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The Law Offices of Dennis R. Wheeler specializes in preparing and filing personal and small business bankruptcy for clients in San Francisco and the Bay Area under Chapter 7 and Chapter 13 of the Bankruptcy Code.  We have considerable experience in this area and have many satisfied clients who have achieved their fresh financial start.  It is always our goal to apply our experience to providing the highest level of personal service to each individual client.


If you are struggling to make ends meet, have more debt than you can handle, or maybe your home or car is at risk, call our office today to schedule a free initial consultation.  Let us help you understand the debt relief options that are available, both in and outside of bankruptcy.

Empower yourself with information—then you make the choice.  Your fresh financial start is just a phone call away.

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If you file for Chapter 13 bankruptcy, the answer is no, you keep your property.  In Chapter 13 bankruptcy, you repay all or a portion of your debts through a repayment plan over a period of three to five years.  In exchange, you may keep your property (including your car and home), assuming you keep up with payments on any loans secured by the property -- and keep making your Chapter 13 plan payments.

A Chapter 7 bankruptcy is a liquidation bankruptcy, so it is important that you tell your attorney about everything you own.  In Chapter 7 bankruptcy, you ask the bankruptcy court to discharge most of the debts you owe.  In exchange for this discharge, the bankruptcy trustee can take any property you own that is not exempt from collection, sell it, and distribute the proceeds to your creditors.  What property is exempt from collection depends primarily on state law.  Typically, exemptions include some equity in your home and car, retirement funds, public benefits, and most household goods, furniture, furnishings, clothing (other than furs), appliances, books, some jewelry, and musical instruments.

Most consumers who file bankruptcy under Chapter 7 are able to retain all of their assets.

Will I lose my house?

Whether or not you can keep your home in a Chapter 7 filing will depend on the amount of equity (equity is the fair market value of the home less the amount of outstanding debt against the property) you have in your home, and whether or not you are in default under your mortgage instruments. 

If you have no equity in your home, or if you are able to exempt all of your equity, your home will not be liquidated by the bankruptcy trustee to satisfy unsecured creditors.  And, if you are current on your monthly payments and not otherwise in default under your mortgage documents, your lender will not foreclose.  Therefore, if you have either no equity or your equity is exempt, and you are current on your monthly payments and not in default, you may generally retain your home in a Chapter 7 bankruptcy.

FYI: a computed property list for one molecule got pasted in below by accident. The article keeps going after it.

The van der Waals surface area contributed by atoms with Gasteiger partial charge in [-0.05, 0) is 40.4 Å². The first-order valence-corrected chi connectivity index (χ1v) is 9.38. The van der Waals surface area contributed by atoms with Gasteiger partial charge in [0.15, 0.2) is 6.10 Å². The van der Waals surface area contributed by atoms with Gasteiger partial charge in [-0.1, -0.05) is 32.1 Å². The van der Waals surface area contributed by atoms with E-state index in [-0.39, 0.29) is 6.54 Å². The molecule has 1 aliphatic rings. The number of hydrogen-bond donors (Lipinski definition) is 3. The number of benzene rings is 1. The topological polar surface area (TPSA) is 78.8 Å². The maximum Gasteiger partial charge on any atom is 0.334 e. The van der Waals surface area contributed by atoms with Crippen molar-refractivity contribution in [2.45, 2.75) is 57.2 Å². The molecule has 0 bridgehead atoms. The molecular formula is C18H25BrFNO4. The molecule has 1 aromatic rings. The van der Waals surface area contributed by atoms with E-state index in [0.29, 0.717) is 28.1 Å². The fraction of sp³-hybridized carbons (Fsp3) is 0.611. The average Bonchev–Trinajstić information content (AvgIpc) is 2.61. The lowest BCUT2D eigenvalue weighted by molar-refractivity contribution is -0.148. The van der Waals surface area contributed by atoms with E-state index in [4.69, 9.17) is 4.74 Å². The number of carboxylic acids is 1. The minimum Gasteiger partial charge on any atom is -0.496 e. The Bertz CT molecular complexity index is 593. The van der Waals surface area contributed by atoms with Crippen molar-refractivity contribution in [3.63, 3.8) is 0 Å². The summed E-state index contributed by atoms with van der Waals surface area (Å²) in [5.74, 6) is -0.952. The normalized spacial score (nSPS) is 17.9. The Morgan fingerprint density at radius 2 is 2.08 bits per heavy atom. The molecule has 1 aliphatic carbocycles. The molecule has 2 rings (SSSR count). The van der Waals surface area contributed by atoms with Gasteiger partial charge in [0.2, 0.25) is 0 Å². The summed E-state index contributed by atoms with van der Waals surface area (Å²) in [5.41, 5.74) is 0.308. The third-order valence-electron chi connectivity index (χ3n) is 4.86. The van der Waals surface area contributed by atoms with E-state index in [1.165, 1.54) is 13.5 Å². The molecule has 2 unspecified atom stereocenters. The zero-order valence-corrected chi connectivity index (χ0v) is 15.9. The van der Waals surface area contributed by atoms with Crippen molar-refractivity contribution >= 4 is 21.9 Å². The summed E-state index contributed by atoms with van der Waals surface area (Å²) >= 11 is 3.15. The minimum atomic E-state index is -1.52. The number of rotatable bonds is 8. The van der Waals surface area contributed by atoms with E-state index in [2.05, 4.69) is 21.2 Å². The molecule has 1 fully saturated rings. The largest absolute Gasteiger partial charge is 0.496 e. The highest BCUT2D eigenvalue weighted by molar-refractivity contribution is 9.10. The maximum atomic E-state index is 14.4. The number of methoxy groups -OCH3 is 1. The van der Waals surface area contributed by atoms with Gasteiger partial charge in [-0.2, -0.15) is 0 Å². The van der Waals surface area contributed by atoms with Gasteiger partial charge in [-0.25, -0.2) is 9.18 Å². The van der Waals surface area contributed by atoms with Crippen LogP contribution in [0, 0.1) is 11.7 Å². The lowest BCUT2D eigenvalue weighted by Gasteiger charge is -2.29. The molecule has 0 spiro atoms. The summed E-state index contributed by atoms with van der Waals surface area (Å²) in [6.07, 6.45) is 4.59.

Will I lose my car?

Similarly, in order to retain your car in a Chapter 7 filing you must not be in default (that is you must be current on monthly payments and have the required insurance in place) and you must be able to exempt the equity (if any) that you have in the vehicle.  In addition, if you wish to retain the car you are required to either reaffirm the debt with your lender or redeem the vehicle from your bankruptcy estate.  Reaffirmation means that you sign new documents promising to pay the vehicle debt after your bankruptcy closes.  Redemption is your right to redeem or purchase the vehicle from your bankruptcy estate at its fair market value.

Your Household Furnishings and Goods

Generally, your furnishings, household goods, and clothing are exempt from liquidation in a Chapter 7 bankruptcy.  There may be exceptions, however, if you have items of extraordinary value, such as antiques or valuable artwork.  Specific exemptions are available for jewelry; however, the exemption amount is limited.

California’s Property Exemptions

California’s exemption amounts are summarized below.  You must chose either exemption set 1 or set 2.  You cannot use both or mix and match.  Please note that generally, people who file bankruptcy in California will use one of California’s two exemption schemes; however, if you have lived in a state other than California during any part of the past two years you will need to consult an attorney to determine the state exemption scheme applicable to your situation.  You may be required to use the federal or your previous state’s exemptions even though you currently reside in California.

California Exemptions

(citations are to the California Code of Civil Procedure unless otherwise indicated)

System 1

System 2

Homestead

704.730 - Real or personal property occupied at time of filing for bankruptcy, including mobile home, boat, stock cooperative, community apartment, planned development or condominium, up to the following limits: $75,000 if single and not disabled; $100,000 if family and no other member has homestead; $175,000 if 65 or older or if physically or mentally disabled; $175,000 if creditors are seeking to force sale of your home and you are either (a) 55 or older, single and earn under $15,000 per year, or (b) 55 or older, married and earn under $20,000 per year. Sale proceeds are exempt for up to 6 months after sale.